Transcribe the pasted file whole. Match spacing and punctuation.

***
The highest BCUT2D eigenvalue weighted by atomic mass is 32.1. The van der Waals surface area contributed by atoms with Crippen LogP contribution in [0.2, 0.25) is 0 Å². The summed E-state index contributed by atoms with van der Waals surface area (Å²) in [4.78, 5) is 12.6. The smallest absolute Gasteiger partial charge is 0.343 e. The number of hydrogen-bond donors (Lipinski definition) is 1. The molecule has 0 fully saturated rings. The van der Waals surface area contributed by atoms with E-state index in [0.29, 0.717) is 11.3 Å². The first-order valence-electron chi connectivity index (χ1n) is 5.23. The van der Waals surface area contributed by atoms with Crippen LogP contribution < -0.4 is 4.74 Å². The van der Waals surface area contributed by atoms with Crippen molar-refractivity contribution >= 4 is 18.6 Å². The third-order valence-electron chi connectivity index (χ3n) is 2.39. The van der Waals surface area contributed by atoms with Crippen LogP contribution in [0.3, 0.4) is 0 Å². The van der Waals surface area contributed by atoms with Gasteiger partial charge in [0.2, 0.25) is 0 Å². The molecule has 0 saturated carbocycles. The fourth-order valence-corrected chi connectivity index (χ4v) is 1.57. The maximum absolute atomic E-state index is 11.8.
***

The highest BCUT2D eigenvalue weighted by atomic mass is 32.1. The van der Waals surface area contributed by atoms with Crippen LogP contribution in [0.2, 0.25) is 0 Å². The summed E-state index contributed by atoms with van der Waals surface area (Å²) in [4.78, 5) is 12.6. The smallest absolute Gasteiger partial charge is 0.343 e. The number of hydrogen-bond donors (Lipinski definition) is 1. The molecule has 0 fully saturated rings. The van der Waals surface area contributed by atoms with E-state index in [0.29, 0.717) is 11.3 Å². The first-order valence-electron chi connectivity index (χ1n) is 5.23. The van der Waals surface area contributed by atoms with Crippen LogP contribution < -0.4 is 4.74 Å². The van der Waals surface area contributed by atoms with Crippen molar-refractivity contribution >= 4 is 18.6 Å². The third-order valence-electron chi connectivity index (χ3n) is 2.39. The van der Waals surface area contributed by atoms with Crippen LogP contribution in [0.3, 0.4) is 0 Å². The van der Waals surface area contributed by atoms with Gasteiger partial charge in [0.2, 0.25) is 0 Å². The molecule has 0 saturated carbocycles. The fourth-order valence-corrected chi connectivity index (χ4v) is 1.57. The maximum absolute atomic E-state index is 11.8.